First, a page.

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estimate metabolizable energy, while the modified Atwater method can underestimate energy values. It is important to remember that the differences between the three methods are much smaller than the errors resulting from ignoring the individual differences in digestibility and in measuring food intake.

Analysis of lipids and fatty acid components is dependent on the type of food, the number of samples and the laboratory facilities. The information required on lipids for a nutrient database include the total lipid content for calculation of energy content, as well as comparison between the foods, the fatty acid types and the amount of cholesterol in the food. Cacao-based ingredients are assumed to contain zero cholesterol because they are plant-based components.

Due to their lipid content and makeup, cacao-based ingredients require a complex solvent extraction procedure followed by chromatographic and/or spectrophotometric analysis of all lipid classes. Extraction methods involve denaturing lipoproteins and enzymes in alcohol followed by an extraction into an organic solvent. The type of food will determine the nature of the organic solvent used. Once lipids have been extracted, it is necessary to determine the fatty acid content and composition where gas chromatography methods are preferred. In the USA, standard of identity 21 CFR 163.5 cites the extraction method that must be used to determine fat content of chocolate liquor and cocoa powder (7).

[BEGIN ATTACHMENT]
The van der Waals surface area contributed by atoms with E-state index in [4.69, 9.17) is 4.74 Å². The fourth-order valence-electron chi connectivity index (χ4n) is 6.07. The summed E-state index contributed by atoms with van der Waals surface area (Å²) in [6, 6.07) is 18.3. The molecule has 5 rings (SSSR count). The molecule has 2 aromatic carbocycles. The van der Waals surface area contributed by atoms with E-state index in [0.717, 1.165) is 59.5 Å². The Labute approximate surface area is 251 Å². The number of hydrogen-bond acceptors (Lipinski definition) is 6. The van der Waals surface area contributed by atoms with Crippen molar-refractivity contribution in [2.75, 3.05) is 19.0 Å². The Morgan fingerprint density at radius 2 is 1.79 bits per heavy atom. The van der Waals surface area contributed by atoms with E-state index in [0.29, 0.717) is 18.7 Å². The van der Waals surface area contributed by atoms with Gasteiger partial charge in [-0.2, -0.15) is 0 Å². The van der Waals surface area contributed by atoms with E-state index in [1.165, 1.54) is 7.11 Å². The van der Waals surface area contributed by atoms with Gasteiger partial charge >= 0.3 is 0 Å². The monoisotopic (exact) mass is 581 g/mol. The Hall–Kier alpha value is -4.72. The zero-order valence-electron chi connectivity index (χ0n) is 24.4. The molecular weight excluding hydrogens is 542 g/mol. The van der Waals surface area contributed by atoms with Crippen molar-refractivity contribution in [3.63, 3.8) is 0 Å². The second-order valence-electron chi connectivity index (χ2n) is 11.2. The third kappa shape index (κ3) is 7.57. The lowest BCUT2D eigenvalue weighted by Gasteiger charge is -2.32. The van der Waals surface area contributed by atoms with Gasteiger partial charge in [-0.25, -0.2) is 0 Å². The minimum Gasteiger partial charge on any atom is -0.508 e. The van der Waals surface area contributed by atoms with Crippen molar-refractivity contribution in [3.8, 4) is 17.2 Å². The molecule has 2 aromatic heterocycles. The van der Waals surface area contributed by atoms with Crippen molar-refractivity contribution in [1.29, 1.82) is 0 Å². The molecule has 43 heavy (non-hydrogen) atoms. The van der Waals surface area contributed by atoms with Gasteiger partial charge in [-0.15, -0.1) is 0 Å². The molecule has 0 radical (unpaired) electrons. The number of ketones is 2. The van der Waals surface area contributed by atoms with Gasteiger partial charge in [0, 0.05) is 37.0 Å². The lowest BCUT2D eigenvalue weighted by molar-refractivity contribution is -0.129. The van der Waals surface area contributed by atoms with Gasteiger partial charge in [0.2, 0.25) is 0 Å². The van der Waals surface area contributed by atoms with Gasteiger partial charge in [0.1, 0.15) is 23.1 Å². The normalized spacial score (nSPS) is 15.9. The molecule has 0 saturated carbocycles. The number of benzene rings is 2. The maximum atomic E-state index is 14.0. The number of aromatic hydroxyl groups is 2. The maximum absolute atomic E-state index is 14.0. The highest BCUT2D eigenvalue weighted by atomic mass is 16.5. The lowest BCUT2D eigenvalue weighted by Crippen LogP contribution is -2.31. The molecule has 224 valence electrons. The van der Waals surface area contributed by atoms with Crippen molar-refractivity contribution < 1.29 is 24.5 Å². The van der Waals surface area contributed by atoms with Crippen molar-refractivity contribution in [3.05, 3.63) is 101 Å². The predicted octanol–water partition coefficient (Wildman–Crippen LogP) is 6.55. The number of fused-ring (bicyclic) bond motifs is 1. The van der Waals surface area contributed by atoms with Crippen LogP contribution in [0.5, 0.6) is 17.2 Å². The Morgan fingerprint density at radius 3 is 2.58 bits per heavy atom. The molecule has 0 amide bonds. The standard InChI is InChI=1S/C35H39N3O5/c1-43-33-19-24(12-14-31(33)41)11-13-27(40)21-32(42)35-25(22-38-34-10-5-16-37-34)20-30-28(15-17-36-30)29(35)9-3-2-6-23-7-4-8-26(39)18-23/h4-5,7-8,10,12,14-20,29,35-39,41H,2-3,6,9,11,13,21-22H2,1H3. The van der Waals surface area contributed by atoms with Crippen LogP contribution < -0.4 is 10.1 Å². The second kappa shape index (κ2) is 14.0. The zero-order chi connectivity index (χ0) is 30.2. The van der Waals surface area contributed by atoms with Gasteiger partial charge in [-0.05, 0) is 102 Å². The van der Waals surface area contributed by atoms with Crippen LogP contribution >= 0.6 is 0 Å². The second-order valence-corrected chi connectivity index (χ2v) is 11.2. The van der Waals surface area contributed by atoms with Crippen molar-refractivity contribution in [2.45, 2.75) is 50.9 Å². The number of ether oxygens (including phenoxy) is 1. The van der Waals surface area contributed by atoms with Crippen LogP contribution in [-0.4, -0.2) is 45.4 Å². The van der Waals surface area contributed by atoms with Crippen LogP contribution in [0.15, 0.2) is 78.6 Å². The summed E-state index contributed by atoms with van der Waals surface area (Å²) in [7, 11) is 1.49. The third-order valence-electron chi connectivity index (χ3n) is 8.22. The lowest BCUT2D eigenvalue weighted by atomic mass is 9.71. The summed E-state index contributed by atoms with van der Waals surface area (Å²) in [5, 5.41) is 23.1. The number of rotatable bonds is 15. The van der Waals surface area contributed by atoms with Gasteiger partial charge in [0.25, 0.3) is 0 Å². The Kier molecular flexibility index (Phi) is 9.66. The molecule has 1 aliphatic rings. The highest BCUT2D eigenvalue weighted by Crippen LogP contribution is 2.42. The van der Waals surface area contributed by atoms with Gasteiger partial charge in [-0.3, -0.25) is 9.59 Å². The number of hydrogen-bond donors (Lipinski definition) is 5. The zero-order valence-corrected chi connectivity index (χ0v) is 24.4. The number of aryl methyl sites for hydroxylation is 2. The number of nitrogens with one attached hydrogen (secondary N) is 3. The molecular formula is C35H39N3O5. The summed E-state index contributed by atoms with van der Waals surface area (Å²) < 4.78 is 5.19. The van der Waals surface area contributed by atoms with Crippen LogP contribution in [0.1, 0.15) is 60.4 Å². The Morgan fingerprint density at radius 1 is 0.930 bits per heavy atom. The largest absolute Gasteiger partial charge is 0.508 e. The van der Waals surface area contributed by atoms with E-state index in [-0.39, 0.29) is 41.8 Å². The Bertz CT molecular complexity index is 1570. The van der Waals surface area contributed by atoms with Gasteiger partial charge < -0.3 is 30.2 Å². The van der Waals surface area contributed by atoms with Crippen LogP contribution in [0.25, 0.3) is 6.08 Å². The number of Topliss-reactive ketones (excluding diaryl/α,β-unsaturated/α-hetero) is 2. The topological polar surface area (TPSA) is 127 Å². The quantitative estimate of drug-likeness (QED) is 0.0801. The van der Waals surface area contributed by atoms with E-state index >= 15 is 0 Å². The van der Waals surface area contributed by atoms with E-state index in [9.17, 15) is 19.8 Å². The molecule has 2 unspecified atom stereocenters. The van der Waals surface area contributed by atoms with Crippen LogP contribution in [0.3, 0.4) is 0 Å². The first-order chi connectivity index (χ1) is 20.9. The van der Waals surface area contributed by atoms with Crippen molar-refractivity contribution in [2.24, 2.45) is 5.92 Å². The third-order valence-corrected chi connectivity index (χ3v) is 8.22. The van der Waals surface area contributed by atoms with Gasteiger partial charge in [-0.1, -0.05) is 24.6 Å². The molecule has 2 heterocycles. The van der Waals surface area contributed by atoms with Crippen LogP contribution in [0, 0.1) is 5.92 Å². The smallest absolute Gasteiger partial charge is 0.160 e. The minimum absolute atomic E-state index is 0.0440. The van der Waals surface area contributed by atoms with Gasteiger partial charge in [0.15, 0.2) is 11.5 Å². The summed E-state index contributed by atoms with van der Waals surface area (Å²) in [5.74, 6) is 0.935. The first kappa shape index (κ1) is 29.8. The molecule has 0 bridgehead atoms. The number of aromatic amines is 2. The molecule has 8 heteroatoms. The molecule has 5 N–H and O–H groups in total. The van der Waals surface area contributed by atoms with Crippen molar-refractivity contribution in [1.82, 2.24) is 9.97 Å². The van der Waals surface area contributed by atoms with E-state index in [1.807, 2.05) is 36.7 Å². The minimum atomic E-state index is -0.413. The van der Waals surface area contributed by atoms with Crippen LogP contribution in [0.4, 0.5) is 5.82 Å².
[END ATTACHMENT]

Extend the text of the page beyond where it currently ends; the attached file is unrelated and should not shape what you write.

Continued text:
Protein is typically calculated from total nitrogen (N) values as measured by Kjeldahl. This result is a measure of the crude protein and is only an approximation. A true measure of protein is obtained by using the conversion factor of 6.25 x N. Cacao-based ingredients are a challenge in that they contain a large percentage of the nitrogenous compounds theobromine and caffeine. To obtain true protein content, the conversion factor of 6.25 must be employed after removing the theobromine and caffeine components from the total protein content.

Carbohydrates are characterized by digestible portions (i.e. starch and sugars) and indigestible portions (i.e. dietary fiber). The European community defines digestible carbohydrates as 'available' and indigestible carbohydrates as 'unavailable'. Databases typically calculate total carbohydrates by difference the material remaining after subtracting moisture, ash, fat and protein. A major drawback of this method is that calculation by difference accumulates analytical errors from fat, protein, ash and moisture determinations. However, difference methods can and do provide reasonable estimates of total available carbohydrates. It should be noted that carbohydrate values obtained 'by difference' and those obtained by analysis are incompatible and attempts to compare the two should not be made. In foods that do not contain a large amount of non-carbohydrate components, the sum of the individual components will approximate to total carbohydrate 'by difference'.

Dietary fiber can be measured either by a gravimetric method where the non-fiber components are removed and the residue is weighed, or by using enzymatic gravimetric methods that use purified enzymes to measure total dietary fiber or

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